Power of Forgiveness in South Africa the Truth Commission Gave Amnesty in June to Militants Who Admitted to a Church Massacre

By Kate Dunn, | The Christian Science Monitor, July 3, 1998 | Go to article overview

Power of Forgiveness in South Africa the Truth Commission Gave Amnesty in June to Militants Who Admitted to a Church Massacre


Kate Dunn,, The Christian Science Monitor


"My wife was sitting by the {church} door, wearing a blue coat. Do you remember it? You shot her."

Last year, Dawie Ackerman confronted the black militants who attacked St. James Anglican Church in Cape Town in July 1993 and asked them to tell the truth. In turn, they asked him for forgiveness, which he and other members of the congregation have granted.

His questioning of the young black militants who murdered his wife remains one of the most spellbinding, inspiring moments of the Truth and Reconciliation Commission. Indeed, that interchange was the reason the TRC was created.

The TRC completed the painful circle last month by granting amnesty to the men who targeted the church because it was in a white neighborhood.

Amnesty is granted not to condone violent acts, but to encourage their telling in public, in the belief that such telling will help heal the wounds of South Africa's past.

Bassie Mkhumbuzi, Thobela Mlambisa, and Gcinikhaya Christopher Makoma were guerrillas in the Azanian People's Liberation Army (APLA), the armed wing of the Pan-Africanist Congress when they attacked St. James July 25, killing 11 people and injuring 50.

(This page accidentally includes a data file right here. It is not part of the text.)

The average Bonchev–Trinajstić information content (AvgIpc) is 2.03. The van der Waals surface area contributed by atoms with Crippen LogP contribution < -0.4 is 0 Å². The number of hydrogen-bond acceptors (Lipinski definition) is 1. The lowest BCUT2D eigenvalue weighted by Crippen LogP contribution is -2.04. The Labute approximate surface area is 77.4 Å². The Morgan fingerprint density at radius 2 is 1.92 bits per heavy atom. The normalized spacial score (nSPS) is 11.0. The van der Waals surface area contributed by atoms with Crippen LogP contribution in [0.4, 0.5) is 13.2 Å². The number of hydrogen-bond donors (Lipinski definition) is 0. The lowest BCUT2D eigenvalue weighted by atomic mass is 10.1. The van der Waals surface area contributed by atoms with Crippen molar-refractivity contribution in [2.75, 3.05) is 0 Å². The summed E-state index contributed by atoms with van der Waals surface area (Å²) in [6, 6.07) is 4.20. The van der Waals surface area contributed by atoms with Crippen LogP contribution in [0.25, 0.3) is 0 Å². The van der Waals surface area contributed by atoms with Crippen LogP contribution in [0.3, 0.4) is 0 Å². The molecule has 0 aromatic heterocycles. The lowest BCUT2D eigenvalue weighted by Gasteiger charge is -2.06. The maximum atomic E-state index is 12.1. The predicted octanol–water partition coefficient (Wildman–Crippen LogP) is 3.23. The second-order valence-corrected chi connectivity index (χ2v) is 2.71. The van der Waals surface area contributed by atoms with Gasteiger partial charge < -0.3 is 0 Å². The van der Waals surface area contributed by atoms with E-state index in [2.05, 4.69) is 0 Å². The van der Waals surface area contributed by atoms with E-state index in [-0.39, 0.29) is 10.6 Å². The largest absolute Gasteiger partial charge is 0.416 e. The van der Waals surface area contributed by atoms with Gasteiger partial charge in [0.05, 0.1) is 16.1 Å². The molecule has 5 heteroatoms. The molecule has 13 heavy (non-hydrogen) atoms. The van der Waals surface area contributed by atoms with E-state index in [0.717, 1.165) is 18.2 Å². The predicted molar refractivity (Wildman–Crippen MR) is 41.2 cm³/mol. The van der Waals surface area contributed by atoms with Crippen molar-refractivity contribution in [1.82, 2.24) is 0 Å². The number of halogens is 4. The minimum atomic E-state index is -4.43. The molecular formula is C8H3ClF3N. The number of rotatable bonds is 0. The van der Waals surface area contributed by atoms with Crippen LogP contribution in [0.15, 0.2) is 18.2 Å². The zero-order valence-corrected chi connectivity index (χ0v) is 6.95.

Thanks to the TRC, Mr. Makoma has left the prison where he was serving a 23-year sentence for the murders. The other two men were still awaiting trial and have also been freed. "Now it's time for us to put this behind us," says the Rev. Brian Cameron of St. James.

Forgiving a murderer

The amnesty decision "has brought a sense of closure to all this," says the quiet-spoken Ackerman, who says he and his new wife are ready to enter a new phase in their lives. "When those young men asked for forgiveness, I felt they were sincere. It brought release. They were very young, they were just 16 or 17 when it happened, and they were even younger when they were recruited into the APLA.

"I've great sympathy for the fact they were impressionable, and I know the political background against which these deeds were committed," he adds.

Others have far less sympathy. Many whites are angered that amnesty has been granted to the murderers who defiled a religious sanctuary. …

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